According to a tracker put together by Queen City Nerve that recorded traffic fatalities throughout 2022, the total number of people killed in vehicle-related incidents on Charlotte roads last year reached 61, less than previous years both during and preceding the pandemic.
Queen City Nerve’s map, seen below, only kept track of incidents that occurred on Charlotte streets that are kept up by the city and under the jurisdiction of the Charlotte-Mecklenburg Police Department. That does not include highways such as I-77 and I-85, which are patrolled by the North Carolina Highway Patrol.
In the above map, red markers corroborate with a person killed in their car, black markers corroborate with pedestrian deaths, and purple markers corroborate with motorcycle deaths.
Traffic fatality data can be hard to come by, which inspired us to create this map in the first place, but we do know that the 2022 total is an improvement over the previous year, during which 61 people had already been killed in vehicle-related incidents by early October.
Between 2012-2016, 238 people were killed on Charlotte’s streets, an average of about 48 people each year, an increase from the average of 39 traffic fatalities in the previous five years. Then in 2017, 71 crashes resulted in 74 deaths on Charlotte streets. It was the third consecutive yearly increase in traffic fatalities, and that’s without including the 27 pedestrians killed that year.
Our 2022 total does include pedestrian deaths, of which we found 20, nearly a third of all vehicle-related fatalities. Our tracker also found that 12 of the deaths involving people riding in vehicles, or 29%, were motorcycle drivers or passengers.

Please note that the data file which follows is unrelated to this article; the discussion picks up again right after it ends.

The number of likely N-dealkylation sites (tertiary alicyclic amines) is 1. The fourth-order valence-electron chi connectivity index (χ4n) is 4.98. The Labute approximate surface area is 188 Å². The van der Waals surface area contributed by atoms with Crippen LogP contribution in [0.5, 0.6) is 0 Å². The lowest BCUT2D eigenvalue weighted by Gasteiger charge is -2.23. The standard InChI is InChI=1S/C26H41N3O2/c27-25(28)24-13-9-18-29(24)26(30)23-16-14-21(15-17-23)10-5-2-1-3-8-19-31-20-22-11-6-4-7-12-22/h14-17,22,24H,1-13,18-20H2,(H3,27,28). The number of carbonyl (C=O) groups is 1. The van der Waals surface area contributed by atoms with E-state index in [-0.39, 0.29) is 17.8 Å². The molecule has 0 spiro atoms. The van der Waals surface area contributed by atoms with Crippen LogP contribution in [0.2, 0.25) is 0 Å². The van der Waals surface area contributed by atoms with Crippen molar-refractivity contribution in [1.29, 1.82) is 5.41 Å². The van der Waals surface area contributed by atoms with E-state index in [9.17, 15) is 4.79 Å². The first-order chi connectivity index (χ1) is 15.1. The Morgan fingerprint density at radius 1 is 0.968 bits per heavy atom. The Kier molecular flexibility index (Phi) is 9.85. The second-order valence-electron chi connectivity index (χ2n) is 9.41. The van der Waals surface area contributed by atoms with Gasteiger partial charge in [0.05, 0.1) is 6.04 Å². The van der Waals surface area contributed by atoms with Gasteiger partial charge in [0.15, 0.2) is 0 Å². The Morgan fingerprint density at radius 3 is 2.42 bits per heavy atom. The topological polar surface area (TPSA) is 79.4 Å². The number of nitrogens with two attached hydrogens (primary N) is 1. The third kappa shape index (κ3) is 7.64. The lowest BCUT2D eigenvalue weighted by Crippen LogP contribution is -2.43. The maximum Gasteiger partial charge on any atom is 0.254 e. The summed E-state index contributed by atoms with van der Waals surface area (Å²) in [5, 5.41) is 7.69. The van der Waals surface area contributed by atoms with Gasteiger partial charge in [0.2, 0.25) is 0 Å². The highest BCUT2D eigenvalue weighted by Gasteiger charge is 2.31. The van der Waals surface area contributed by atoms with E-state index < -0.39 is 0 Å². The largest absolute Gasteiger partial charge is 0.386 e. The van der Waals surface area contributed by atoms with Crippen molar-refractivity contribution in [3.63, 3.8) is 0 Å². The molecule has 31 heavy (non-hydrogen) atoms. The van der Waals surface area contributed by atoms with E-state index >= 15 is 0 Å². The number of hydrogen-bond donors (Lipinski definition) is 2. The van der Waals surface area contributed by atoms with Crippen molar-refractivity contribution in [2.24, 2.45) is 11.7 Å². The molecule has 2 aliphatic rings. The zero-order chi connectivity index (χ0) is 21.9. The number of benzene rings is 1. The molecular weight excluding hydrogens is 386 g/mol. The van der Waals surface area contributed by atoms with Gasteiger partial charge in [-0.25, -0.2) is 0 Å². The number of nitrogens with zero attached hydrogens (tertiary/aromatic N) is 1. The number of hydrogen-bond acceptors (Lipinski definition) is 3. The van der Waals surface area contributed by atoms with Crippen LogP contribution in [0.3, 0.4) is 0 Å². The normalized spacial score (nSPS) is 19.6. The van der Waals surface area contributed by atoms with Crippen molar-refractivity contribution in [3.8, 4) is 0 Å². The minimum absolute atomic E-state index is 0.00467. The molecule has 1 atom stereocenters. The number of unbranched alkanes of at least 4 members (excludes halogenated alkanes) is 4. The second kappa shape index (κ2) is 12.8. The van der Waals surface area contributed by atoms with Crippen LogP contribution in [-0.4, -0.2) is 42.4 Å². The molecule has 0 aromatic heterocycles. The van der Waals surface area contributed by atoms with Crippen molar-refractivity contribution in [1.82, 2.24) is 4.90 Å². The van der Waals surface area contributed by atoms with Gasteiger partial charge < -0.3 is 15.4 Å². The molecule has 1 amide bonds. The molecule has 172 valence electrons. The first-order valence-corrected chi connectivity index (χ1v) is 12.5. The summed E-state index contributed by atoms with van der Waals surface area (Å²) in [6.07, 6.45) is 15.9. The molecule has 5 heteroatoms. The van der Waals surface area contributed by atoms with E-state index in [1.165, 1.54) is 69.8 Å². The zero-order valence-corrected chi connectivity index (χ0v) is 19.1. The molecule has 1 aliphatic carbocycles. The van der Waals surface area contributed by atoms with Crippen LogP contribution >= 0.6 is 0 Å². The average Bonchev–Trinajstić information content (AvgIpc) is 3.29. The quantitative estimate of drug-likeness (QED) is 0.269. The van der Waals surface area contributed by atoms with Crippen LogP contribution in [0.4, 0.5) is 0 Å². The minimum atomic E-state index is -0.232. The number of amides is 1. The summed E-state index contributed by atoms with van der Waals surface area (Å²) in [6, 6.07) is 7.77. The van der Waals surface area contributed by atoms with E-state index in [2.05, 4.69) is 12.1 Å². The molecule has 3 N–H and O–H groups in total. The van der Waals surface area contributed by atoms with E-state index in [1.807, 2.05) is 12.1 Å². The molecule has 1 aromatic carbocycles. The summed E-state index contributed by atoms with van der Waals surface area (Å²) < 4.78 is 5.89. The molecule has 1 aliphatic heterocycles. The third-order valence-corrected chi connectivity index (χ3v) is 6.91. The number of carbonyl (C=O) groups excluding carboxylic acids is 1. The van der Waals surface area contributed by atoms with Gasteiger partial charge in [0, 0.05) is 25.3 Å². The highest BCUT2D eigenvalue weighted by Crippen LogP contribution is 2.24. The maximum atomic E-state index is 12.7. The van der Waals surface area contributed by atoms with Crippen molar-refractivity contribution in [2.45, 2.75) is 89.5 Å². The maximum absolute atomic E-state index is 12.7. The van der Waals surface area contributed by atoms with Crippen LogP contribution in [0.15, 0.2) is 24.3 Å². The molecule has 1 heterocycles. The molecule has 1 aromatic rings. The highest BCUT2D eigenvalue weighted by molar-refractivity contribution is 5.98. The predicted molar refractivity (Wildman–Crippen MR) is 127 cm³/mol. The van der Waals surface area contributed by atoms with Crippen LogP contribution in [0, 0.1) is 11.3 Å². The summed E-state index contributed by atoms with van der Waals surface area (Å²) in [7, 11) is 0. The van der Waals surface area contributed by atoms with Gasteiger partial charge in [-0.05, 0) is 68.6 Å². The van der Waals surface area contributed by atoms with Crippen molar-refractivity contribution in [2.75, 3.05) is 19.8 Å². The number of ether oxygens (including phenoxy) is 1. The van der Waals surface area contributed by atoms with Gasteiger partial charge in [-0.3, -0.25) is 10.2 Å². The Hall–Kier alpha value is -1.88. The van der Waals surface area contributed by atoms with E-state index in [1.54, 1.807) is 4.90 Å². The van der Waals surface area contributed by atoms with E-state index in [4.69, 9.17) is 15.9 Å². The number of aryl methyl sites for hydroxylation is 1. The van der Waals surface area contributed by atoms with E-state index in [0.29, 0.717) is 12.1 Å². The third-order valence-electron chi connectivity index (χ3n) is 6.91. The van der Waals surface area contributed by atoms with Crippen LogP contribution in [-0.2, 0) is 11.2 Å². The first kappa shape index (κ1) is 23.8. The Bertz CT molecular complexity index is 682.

In 2018 the city developed the Vision Zero plan, which set a goal to reduce the number of fatal car crashes in our city to zero by 2030. Charlotte City Council adopted Vision Zero in 2019. While much of the first two years of the program has consisted of research and analysis, CDOT has begun implementing safety measures on city streets, as we reported in October 2021.
The city saw 81 vehicle-related fatalities in 2020, and it appears 2022 is the first year since Vision Zero was implemented in which traffic fatalities saw a decrease from the years leading up to it.
Become a Nerve Member: Get better connected and become a member of Queen City Nerve to support local journalism for as little as $5 per month. Our community journalism helps inform you through a range of diverse voices.
This work by Queen City Nerve is licensed under a Creative Commons Attribution-NonCommercial 4.0 International License.